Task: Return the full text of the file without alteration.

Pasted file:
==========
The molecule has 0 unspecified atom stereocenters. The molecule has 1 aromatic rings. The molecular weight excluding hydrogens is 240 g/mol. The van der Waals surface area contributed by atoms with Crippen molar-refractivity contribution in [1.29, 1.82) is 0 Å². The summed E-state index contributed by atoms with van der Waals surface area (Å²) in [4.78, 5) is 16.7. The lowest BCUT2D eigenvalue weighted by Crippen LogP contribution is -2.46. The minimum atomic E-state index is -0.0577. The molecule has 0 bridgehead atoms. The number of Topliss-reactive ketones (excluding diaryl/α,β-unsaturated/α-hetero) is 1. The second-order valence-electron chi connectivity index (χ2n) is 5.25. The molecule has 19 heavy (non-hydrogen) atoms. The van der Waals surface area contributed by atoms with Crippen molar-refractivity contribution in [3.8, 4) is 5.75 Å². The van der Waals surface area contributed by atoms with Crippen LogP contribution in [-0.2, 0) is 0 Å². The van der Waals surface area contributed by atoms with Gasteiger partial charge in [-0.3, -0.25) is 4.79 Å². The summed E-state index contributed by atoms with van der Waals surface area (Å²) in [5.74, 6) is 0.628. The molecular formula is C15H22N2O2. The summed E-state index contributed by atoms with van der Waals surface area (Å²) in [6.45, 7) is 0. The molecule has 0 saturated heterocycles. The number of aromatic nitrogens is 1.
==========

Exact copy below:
The molecule has 0 unspecified atom stereocenters. The molecule has 1 aromatic rings. The molecular weight excluding hydrogens is 240 g/mol. The van der Waals surface area contributed by atoms with Crippen molar-refractivity contribution in [1.29, 1.82) is 0 Å². The summed E-state index contributed by atoms with van der Waals surface area (Å²) in [4.78, 5) is 16.7. The lowest BCUT2D eigenvalue weighted by Crippen LogP contribution is -2.46. The minimum atomic E-state index is -0.0577. The molecule has 0 bridgehead atoms. The number of Topliss-reactive ketones (excluding diaryl/α,β-unsaturated/α-hetero) is 1. The second-order valence-electron chi connectivity index (χ2n) is 5.25. The molecule has 19 heavy (non-hydrogen) atoms. The van der Waals surface area contributed by atoms with Crippen molar-refractivity contribution in [3.8, 4) is 5.75 Å². The van der Waals surface area contributed by atoms with Crippen LogP contribution in [-0.2, 0) is 0 Å². The van der Waals surface area contributed by atoms with Gasteiger partial charge in [-0.3, -0.25) is 4.79 Å². The summed E-state index contributed by atoms with van der Waals surface area (Å²) in [5.74, 6) is 0.628. The molecular formula is C15H22N2O2. The summed E-state index contributed by atoms with van der Waals surface area (Å²) in [6.45, 7) is 0. The molecule has 0 saturated heterocycles. The number of aromatic nitrogens is 1.